The Cambridge Companion to Shakespearean Tragedy
Cambridge University Press, 2002 - 274 pages
The Cambridge Companion to Shakespearean Tragedy acquaints the student reader with the forms, contexts, critical and theatrical lives of the ten plays considered to be Shakespeare's tragedies. Shakespearean tragedy is a highly complex and demanding theatre genre, but the thirteen essays, written by leading scholars in Britain and North America, are clear, concise and informative. They address the ways in which Shakespearean tragedy originated, developed and diversified, as well as how it has fared on stage, as text and in criticism. Topics covered include the literary precursors of Shakespearean tragedies (medieval, classical, and contemporary), cultural backgrounds (political, religious, social, and psychological), and the subgenres of Shakespeare's tragedy (love tragedy, revenge tragedy, and classical tragedy), as well as the critical and theatrical receptions of the plays. The book examines the four major tragedies and, in addition, Titus Andronicus, Romeo and Juliet, Julius Caesar, Antony and Cleopatra, Coriolanus and Timon of Athens.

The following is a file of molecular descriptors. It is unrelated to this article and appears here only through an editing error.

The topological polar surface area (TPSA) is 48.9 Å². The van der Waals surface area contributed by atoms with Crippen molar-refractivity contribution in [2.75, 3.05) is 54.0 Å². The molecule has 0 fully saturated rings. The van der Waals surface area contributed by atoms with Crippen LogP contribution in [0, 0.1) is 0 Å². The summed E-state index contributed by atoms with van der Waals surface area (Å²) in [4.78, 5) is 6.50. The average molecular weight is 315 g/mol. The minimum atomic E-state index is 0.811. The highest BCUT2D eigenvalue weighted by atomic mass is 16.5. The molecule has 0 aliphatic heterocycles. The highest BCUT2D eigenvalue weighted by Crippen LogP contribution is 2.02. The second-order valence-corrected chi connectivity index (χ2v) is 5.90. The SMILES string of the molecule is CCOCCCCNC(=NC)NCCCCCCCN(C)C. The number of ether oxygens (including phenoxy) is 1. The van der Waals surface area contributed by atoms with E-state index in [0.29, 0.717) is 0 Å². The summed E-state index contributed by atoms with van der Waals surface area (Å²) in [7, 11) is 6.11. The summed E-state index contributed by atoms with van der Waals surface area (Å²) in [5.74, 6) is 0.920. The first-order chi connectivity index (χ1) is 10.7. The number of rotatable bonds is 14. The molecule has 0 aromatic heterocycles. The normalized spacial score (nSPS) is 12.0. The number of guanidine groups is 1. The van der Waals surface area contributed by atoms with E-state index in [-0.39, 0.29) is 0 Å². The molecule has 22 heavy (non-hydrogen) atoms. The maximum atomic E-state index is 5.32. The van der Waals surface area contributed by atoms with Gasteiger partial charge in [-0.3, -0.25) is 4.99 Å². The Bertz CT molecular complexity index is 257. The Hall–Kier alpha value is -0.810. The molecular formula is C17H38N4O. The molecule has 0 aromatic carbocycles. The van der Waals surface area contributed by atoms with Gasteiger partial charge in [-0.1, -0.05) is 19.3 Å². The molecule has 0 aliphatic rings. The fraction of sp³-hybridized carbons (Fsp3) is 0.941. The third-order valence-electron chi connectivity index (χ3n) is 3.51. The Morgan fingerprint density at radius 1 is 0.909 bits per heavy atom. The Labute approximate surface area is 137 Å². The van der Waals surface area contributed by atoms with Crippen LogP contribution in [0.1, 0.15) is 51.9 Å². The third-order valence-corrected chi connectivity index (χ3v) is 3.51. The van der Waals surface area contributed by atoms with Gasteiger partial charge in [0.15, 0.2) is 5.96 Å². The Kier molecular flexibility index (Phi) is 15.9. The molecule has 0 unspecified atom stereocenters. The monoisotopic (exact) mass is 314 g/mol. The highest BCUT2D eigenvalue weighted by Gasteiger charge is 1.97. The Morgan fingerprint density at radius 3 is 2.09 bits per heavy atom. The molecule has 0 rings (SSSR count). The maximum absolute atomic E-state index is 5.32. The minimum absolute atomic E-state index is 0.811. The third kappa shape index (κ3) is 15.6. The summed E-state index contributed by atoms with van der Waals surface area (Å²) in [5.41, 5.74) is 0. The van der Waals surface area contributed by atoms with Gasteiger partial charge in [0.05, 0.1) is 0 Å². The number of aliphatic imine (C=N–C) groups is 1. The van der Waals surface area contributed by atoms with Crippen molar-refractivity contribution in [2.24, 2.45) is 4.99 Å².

What is a Shakespearean tragedy?
The language of tragedy
Tragedy in Shakespeares career
Shakespearean tragedy printed and performed
Religion and Shakespearean tragedy
Tragedy and political authority
Gender and family
The tragic subject and its passions
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